Black Friday sales are expected to reach almost £1.7 billion this year, according to Webloyalty’s 2016 report on UK Christmas Trends, with a much more modest growth of 5.4% compared to 20% in 2015. This 25 November is set to be a start point for Christmas shopping for many UK shoppers again this year as 70% plan to buy all, most or some of their gifts on that day. That said, there’s seems to be a shift in consumer perceptions vis-à-vis the event and retailers must find creative ways to alleviate their reservations whilst protecting their profit margins.
Managing expectations is key
Although Black Friday is a relatively new event in the UK, consumers seem to have already developed a certain scepticism towards it with 60% saying “it fails to live up to the hype” and it’s “just too busy for their liking” while more than 55% find it “over commercialised.”
Although the report doesn’t elaborate on the reasons behind the shift, it could be the result of a change in consumer demographics. Millennials, who now represent the largest group in the workforce globally, are more focused on experiences “rather than buying stuff,” explains Lorna Hall, head of market intelligence at trend forecaster WGSN. They’re also more likely to “make an effort to buy products from companies that support the causes they care about.”
At the same time, those who plan to shop on that day are looking for an average discount just below 30%, but more than a quarter expect promotions of more than 40%. Considering the stakes, retailers must perform a balancing act if they want to attract reluctant consumers without putting their bottom line in the red.
A delicate balance
Almost 70% of UK consumers who plan to shop on Black Friday, say they’re simply making purchases they would have made at another time during the year. This might explain why retailers are reluctant to go all out on discounts. But they should keep in mind that other retailers may not. In a highly competitive environment with stagnating growth, retailers must find the right balance to meet customer expectations or they risk losing out to their competitors. Considering many retailers have invested into data analysis tools, they should use those to better target their discounts.
Reward your most loyal customers
Loyalty programs are a treasure trove of information on customers. Retailers who don’t want to reduce their already very thin profit margins by splashing out on promotions this year should consider using the data from their loyalty program to identify their best customers and reward them with the most generous discounts. Not only does that endear them to their most loyal patrons but it also allows retailers to better target those they already have a relationship with.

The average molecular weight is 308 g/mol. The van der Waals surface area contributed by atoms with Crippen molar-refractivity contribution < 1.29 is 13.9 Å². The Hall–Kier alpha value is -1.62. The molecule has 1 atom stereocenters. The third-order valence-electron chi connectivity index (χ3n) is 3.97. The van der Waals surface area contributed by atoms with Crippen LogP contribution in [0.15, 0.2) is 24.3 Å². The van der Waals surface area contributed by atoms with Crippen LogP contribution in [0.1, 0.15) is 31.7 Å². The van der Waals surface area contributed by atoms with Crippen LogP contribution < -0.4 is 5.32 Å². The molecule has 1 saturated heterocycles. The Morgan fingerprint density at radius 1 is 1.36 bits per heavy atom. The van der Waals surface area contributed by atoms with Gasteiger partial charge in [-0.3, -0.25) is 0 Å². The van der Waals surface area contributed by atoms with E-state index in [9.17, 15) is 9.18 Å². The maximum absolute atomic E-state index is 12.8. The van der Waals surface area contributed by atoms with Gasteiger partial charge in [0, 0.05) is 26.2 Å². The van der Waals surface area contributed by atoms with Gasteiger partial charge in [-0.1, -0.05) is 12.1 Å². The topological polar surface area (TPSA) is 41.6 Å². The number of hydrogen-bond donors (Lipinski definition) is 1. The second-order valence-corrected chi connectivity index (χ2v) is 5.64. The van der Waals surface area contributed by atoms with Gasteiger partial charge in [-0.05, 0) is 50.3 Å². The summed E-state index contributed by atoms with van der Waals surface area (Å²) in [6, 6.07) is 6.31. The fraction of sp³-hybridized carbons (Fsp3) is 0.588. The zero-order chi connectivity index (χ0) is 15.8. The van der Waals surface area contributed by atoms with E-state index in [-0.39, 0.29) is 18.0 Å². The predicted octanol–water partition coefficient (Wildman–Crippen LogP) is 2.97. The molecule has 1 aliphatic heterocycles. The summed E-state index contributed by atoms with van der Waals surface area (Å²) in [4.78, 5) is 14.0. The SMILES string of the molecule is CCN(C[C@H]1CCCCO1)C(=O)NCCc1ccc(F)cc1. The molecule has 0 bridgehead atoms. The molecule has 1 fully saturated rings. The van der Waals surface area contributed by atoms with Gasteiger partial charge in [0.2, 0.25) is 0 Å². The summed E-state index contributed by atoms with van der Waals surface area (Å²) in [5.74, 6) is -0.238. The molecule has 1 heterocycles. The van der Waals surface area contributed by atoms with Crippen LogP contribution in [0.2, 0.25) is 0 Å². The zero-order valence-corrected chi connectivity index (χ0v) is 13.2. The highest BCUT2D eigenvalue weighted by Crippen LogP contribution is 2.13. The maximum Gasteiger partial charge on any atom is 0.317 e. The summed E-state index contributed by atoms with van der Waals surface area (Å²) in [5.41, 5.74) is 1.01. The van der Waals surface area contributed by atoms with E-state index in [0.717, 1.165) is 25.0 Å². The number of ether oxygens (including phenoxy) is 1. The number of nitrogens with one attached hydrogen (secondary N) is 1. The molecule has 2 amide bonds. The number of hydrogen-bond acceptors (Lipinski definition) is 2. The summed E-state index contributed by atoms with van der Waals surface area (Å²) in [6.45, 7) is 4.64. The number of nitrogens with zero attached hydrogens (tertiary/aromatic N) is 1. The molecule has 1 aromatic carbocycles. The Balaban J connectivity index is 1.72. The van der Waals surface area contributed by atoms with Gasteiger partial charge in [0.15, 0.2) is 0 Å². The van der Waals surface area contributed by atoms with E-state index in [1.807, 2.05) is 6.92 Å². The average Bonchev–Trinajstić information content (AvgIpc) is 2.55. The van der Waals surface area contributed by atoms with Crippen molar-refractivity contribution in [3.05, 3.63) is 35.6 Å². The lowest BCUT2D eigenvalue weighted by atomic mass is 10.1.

Personalise the experience
A generational study by Accenture shows that 60% of Millennials, 57% of Generation Xers and 46% of Baby Boomers want retailers to send them promotional offers based upon items they are considering online. Black Friday and Cyber Monday are perfect opportunities to tailor offerings and discounts to only those items customers want most. As a result, customers feel like retailers are paying attention and retailers don’t have to offer sweeping discounts that eat into their profit margins.
Create ethical choice discounts
Here again customer and visitor data should be useful to identify consumers belonging to the millennial generation. Since Millennials are more likely to “integrate their beliefs and causes into their choice of companies to support, their purchases and their day-to-day interactions,” according to Forbes’ Micah Solomon, retailers should consider creating “ethical choice” discounts. This would allow them to promote their more ethical brands while offering Millennials the kind of promotions they can get behind.
Offer special online discounts
A majority of consumers (61%) find Black Friday “too busy for their liking” and two-thirds say that “crowds of people are a major bugbear” during holiday shopping, says the report. This might explain why 65% of UK consumers plan to buy more than half of their gifts online this year, according to the report.
This is good news for retailers. It allows them to reap the rewards of all the investments they’ve made to their online presence and it helps reduce the crowds in store. In order to fully benefit from the move to digital, retailers should consider offering special online discounts.
It goes without saying that this move should be accompanied by a website as efficient as possible. One way to ensure this would be to create a temporary section listing discounted items just for Black Friday and Cyber Monday.
Free delivery is a great incentive
To avoid losing out on sales, retailers should also consider offering free delivery on less discounted items or on orders above a certain threshold. Shipping and handling costs often cause customers to abandon their shopping cart online, says David Bell of the Wharton School of Business. Free delivery might be a good enough incentive to convince some consumers to accept lesser discounts because convenience is a priority as they plan to spend even less time on average this year (9.7 hours) compared to last year (10.3 hours) doing their Christmas shopping, says the report.
Just like last year, Black Friday is expected to launch the Christmas shopping season this 25 November. That said consumers are more reluctant this year, because they feel the event doesn’t meet their expectations, while retailers are hesitating to splash out on discounts at a time when their profit margins are razor thin. The key to a successful season in this context, is in tailoring promotions using the new data analysis systems many retailers have put in place to offer just the right amount of discount to targeted customers.